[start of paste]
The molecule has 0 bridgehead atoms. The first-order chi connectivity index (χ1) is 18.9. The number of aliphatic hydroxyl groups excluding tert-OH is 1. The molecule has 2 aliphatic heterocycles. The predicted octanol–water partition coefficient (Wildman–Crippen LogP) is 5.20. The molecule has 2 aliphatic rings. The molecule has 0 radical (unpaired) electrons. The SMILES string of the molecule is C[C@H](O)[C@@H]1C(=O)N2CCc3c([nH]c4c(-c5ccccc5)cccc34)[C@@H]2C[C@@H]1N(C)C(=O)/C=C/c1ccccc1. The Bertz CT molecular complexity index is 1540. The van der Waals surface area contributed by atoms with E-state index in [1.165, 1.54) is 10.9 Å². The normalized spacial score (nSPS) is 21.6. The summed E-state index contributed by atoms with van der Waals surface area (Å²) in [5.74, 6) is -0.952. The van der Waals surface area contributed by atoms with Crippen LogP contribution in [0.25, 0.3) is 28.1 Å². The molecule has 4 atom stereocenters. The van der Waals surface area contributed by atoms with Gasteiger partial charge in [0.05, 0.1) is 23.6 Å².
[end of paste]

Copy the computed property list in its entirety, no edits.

The molecule has 0 bridgehead atoms. The first-order chi connectivity index (χ1) is 18.9. The number of aliphatic hydroxyl groups excluding tert-OH is 1. The molecule has 2 aliphatic heterocycles. The predicted octanol–water partition coefficient (Wildman–Crippen LogP) is 5.20. The molecule has 2 aliphatic rings. The molecule has 0 radical (unpaired) electrons. The SMILES string of the molecule is C[C@H](O)[C@@H]1C(=O)N2CCc3c([nH]c4c(-c5ccccc5)cccc34)[C@@H]2C[C@@H]1N(C)C(=O)/C=C/c1ccccc1. The Bertz CT molecular complexity index is 1540. The van der Waals surface area contributed by atoms with E-state index in [1.165, 1.54) is 10.9 Å². The normalized spacial score (nSPS) is 21.6. The summed E-state index contributed by atoms with van der Waals surface area (Å²) in [5.74, 6) is -0.952. The van der Waals surface area contributed by atoms with Crippen LogP contribution in [0.25, 0.3) is 28.1 Å². The molecule has 4 atom stereocenters. The van der Waals surface area contributed by atoms with Gasteiger partial charge in [0.05, 0.1) is 23.6 Å².